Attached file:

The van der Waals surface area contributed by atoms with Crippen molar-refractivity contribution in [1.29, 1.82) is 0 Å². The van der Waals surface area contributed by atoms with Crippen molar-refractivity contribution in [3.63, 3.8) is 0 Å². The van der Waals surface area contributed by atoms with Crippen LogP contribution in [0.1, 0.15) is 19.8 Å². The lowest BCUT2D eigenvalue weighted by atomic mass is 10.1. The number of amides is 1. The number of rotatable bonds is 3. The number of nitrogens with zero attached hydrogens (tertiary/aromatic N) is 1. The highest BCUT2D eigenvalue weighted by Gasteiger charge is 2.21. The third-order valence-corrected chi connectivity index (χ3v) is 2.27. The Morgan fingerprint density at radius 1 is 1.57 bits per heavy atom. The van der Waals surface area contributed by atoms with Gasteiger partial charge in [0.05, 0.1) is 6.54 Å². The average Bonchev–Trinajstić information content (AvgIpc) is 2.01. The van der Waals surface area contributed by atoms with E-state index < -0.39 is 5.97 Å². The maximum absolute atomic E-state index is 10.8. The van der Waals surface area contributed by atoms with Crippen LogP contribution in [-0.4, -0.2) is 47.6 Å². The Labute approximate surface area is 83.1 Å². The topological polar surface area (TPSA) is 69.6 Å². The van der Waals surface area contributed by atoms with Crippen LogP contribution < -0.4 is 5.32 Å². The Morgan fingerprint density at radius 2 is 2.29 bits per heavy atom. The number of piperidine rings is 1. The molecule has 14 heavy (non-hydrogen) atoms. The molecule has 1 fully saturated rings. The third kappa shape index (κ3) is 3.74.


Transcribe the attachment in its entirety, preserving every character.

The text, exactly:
The van der Waals surface area contributed by atoms with Crippen molar-refractivity contribution in [1.29, 1.82) is 0 Å². The van der Waals surface area contributed by atoms with Crippen molar-refractivity contribution in [3.63, 3.8) is 0 Å². The van der Waals surface area contributed by atoms with Crippen LogP contribution in [0.1, 0.15) is 19.8 Å². The lowest BCUT2D eigenvalue weighted by atomic mass is 10.1. The number of amides is 1. The number of rotatable bonds is 3. The number of nitrogens with zero attached hydrogens (tertiary/aromatic N) is 1. The highest BCUT2D eigenvalue weighted by Gasteiger charge is 2.21. The third-order valence-corrected chi connectivity index (χ3v) is 2.27. The Morgan fingerprint density at radius 1 is 1.57 bits per heavy atom. The van der Waals surface area contributed by atoms with Gasteiger partial charge in [0.05, 0.1) is 6.54 Å². The average Bonchev–Trinajstić information content (AvgIpc) is 2.01. The van der Waals surface area contributed by atoms with E-state index < -0.39 is 5.97 Å². The maximum absolute atomic E-state index is 10.8. The van der Waals surface area contributed by atoms with Crippen LogP contribution in [-0.4, -0.2) is 47.6 Å². The Labute approximate surface area is 83.1 Å². The topological polar surface area (TPSA) is 69.6 Å². The van der Waals surface area contributed by atoms with Crippen LogP contribution < -0.4 is 5.32 Å². The Morgan fingerprint density at radius 2 is 2.29 bits per heavy atom. The number of piperidine rings is 1. The molecule has 14 heavy (non-hydrogen) atoms. The molecule has 1 fully saturated rings. The third kappa shape index (κ3) is 3.74.